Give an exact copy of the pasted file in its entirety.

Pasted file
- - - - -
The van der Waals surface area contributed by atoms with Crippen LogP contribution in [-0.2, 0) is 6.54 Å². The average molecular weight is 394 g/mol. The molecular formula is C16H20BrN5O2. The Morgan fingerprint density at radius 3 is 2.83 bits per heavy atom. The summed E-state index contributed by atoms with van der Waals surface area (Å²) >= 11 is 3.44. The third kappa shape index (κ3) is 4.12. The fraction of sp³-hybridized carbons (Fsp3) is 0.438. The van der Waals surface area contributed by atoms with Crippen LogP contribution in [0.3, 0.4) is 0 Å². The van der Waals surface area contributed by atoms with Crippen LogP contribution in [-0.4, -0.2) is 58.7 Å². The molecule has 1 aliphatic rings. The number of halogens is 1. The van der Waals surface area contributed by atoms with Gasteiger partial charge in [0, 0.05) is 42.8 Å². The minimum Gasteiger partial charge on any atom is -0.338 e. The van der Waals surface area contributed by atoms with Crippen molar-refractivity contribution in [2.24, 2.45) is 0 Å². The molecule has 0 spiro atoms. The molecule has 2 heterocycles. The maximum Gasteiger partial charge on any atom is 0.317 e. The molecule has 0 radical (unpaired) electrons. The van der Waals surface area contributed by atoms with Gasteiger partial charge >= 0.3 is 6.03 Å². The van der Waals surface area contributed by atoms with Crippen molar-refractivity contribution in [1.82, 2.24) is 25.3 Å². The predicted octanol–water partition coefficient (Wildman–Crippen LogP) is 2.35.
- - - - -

The van der Waals surface area contributed by atoms with Crippen LogP contribution in [-0.2, 0) is 6.54 Å². The average molecular weight is 394 g/mol. The molecular formula is C16H20BrN5O2. The Morgan fingerprint density at radius 3 is 2.83 bits per heavy atom. The summed E-state index contributed by atoms with van der Waals surface area (Å²) >= 11 is 3.44. The third kappa shape index (κ3) is 4.12. The fraction of sp³-hybridized carbons (Fsp3) is 0.438. The van der Waals surface area contributed by atoms with Crippen LogP contribution in [0.3, 0.4) is 0 Å². The van der Waals surface area contributed by atoms with Crippen LogP contribution in [-0.4, -0.2) is 58.7 Å². The molecule has 1 aliphatic rings. The number of halogens is 1. The van der Waals surface area contributed by atoms with Gasteiger partial charge in [0, 0.05) is 42.8 Å². The minimum Gasteiger partial charge on any atom is -0.338 e. The van der Waals surface area contributed by atoms with Crippen molar-refractivity contribution in [2.24, 2.45) is 0 Å². The molecule has 0 spiro atoms. The molecule has 2 heterocycles. The maximum Gasteiger partial charge on any atom is 0.317 e. The molecule has 0 radical (unpaired) electrons. The van der Waals surface area contributed by atoms with Gasteiger partial charge >= 0.3 is 6.03 Å². The van der Waals surface area contributed by atoms with Crippen molar-refractivity contribution in [1.82, 2.24) is 25.3 Å². The predicted octanol–water partition coefficient (Wildman–Crippen LogP) is 2.35.